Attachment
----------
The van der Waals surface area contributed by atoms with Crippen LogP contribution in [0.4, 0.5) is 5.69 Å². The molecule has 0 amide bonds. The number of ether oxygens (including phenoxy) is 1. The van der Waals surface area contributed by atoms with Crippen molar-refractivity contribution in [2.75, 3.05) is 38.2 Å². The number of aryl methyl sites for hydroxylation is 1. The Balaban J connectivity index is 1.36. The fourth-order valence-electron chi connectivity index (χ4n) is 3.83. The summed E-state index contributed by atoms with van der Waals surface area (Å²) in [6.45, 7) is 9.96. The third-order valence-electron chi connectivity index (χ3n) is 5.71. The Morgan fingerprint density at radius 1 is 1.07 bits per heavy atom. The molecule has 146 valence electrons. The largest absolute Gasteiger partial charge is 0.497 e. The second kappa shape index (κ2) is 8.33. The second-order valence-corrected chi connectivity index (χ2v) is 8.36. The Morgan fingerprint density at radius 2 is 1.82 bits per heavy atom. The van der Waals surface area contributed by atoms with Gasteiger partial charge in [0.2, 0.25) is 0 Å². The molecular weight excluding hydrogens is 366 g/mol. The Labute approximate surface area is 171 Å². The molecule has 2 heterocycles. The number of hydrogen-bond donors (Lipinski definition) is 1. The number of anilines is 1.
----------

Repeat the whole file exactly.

The van der Waals surface area contributed by atoms with Crippen LogP contribution in [0.4, 0.5) is 5.69 Å². The molecule has 0 amide bonds. The number of ether oxygens (including phenoxy) is 1. The van der Waals surface area contributed by atoms with Crippen molar-refractivity contribution in [2.75, 3.05) is 38.2 Å². The number of aryl methyl sites for hydroxylation is 1. The Balaban J connectivity index is 1.36. The fourth-order valence-electron chi connectivity index (χ4n) is 3.83. The summed E-state index contributed by atoms with van der Waals surface area (Å²) in [6.45, 7) is 9.96. The third-order valence-electron chi connectivity index (χ3n) is 5.71. The Morgan fingerprint density at radius 1 is 1.07 bits per heavy atom. The molecule has 146 valence electrons. The largest absolute Gasteiger partial charge is 0.497 e. The second kappa shape index (κ2) is 8.33. The second-order valence-corrected chi connectivity index (χ2v) is 8.36. The Morgan fingerprint density at radius 2 is 1.82 bits per heavy atom. The van der Waals surface area contributed by atoms with Gasteiger partial charge in [0.2, 0.25) is 0 Å². The molecular weight excluding hydrogens is 366 g/mol. The Labute approximate surface area is 171 Å². The molecule has 2 heterocycles. The number of hydrogen-bond donors (Lipinski definition) is 1. The number of anilines is 1.